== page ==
And as President Lincoln said in accepting the nomination of the fledgling Republican party in 1858: "A house divided against itself cannot stand." That was true then when the issue was slavery. It is equally true today when the issues are many and varied.

Friends, teachers, colleagues: I urge you to teach the value of civility. Be like Shammai and greet each person with a smile and teach your learners to do the same. And on behalf of myself and Joel, I invite you to download the free six lesson curriculum on Civil Discourse from the Covenant Foundation site. Each lesson has three versions. One is for middle school, one for high school and one for adults. Feel free to mix and match parts based on your knowledge of those you are teaching.

Help us keep the metaphoric temple - the United States and the Constitution - from being destroyed.

The curriculum is here:

Tuesday, October 13, 2020

What A Long, Strange Trip It Could Be!

You would think that with the pandemic and quarantine I would have posted often. As I look at the past six months or so, I realize two thing about my time. I am not sure if this is universal, or just my mishigas (craziness).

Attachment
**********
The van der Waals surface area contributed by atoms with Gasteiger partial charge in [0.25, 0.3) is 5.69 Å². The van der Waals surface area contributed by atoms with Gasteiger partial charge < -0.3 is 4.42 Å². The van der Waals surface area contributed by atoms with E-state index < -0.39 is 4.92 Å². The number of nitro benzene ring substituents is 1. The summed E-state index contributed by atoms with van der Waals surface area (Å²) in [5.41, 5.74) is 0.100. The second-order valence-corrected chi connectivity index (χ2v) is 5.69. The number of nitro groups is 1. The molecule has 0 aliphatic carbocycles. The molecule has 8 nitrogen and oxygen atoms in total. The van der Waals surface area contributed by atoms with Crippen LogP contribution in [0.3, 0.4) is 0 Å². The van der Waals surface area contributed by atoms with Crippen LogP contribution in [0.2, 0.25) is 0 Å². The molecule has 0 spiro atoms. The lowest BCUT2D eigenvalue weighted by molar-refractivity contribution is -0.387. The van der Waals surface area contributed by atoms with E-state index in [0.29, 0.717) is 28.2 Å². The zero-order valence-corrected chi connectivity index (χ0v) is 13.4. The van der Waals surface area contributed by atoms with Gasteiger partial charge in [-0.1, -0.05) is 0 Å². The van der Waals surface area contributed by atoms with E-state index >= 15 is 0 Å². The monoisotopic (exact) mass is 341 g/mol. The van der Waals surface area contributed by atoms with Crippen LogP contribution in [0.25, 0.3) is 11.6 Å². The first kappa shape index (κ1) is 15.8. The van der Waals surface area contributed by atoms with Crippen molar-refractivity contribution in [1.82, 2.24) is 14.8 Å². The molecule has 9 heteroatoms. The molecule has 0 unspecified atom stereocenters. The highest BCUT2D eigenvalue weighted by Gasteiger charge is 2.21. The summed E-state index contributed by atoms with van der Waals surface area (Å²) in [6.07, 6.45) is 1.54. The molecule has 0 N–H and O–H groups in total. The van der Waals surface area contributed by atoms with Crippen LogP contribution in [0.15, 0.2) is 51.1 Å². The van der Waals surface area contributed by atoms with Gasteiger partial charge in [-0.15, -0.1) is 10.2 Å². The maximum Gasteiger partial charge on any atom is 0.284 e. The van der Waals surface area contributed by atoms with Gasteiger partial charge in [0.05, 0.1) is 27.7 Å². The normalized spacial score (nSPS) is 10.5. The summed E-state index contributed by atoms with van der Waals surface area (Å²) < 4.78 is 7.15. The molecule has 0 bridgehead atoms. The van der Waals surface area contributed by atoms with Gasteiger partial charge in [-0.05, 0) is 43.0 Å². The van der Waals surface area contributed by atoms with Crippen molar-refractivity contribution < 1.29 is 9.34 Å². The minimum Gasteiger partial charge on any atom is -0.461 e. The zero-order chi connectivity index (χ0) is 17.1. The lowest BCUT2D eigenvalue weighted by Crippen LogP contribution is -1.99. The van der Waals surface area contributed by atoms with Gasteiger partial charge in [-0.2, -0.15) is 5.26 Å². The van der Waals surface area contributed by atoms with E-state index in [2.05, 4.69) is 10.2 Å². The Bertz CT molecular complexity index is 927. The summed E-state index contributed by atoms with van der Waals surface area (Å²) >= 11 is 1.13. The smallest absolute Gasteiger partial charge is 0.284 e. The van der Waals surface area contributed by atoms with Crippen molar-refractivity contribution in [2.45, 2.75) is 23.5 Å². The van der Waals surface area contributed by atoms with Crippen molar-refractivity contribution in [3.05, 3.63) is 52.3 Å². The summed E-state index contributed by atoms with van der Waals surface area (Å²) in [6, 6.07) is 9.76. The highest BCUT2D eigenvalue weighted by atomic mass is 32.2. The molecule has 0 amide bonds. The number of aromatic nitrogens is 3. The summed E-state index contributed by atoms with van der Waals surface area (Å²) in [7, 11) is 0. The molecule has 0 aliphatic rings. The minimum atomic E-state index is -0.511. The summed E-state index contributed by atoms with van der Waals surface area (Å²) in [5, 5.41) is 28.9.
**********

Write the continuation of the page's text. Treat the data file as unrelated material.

1. I have been busier than ever before. Working with lay leaders and colleagues, we spent an enormous amount of time figuring out what learning should look like at our congregation. We spoke to nearly every family of returning students. Teachers and I spent a great deal of time online together and individually developing skills for both lesson planning and teaching in a digital space as well as figuring out out how to adapt to teaching outdoors with masks and distancing.

  2. At the same time, so many items that had been part of the regular flow have work has been laid aside. I have a lot of folders in the standing rack on my desk that I have not touched in months. I plan on scheduling an hour every few days to triage some of those files. If I am not touching them, I probably don't need them. 
Today is the first Monday after the end of the fall festivals. As I reflect on the Cheshbon hanefesh - the accounting of the soul - that I, like many of you engaged in during the High Holy Days, I gave some thought to this blog.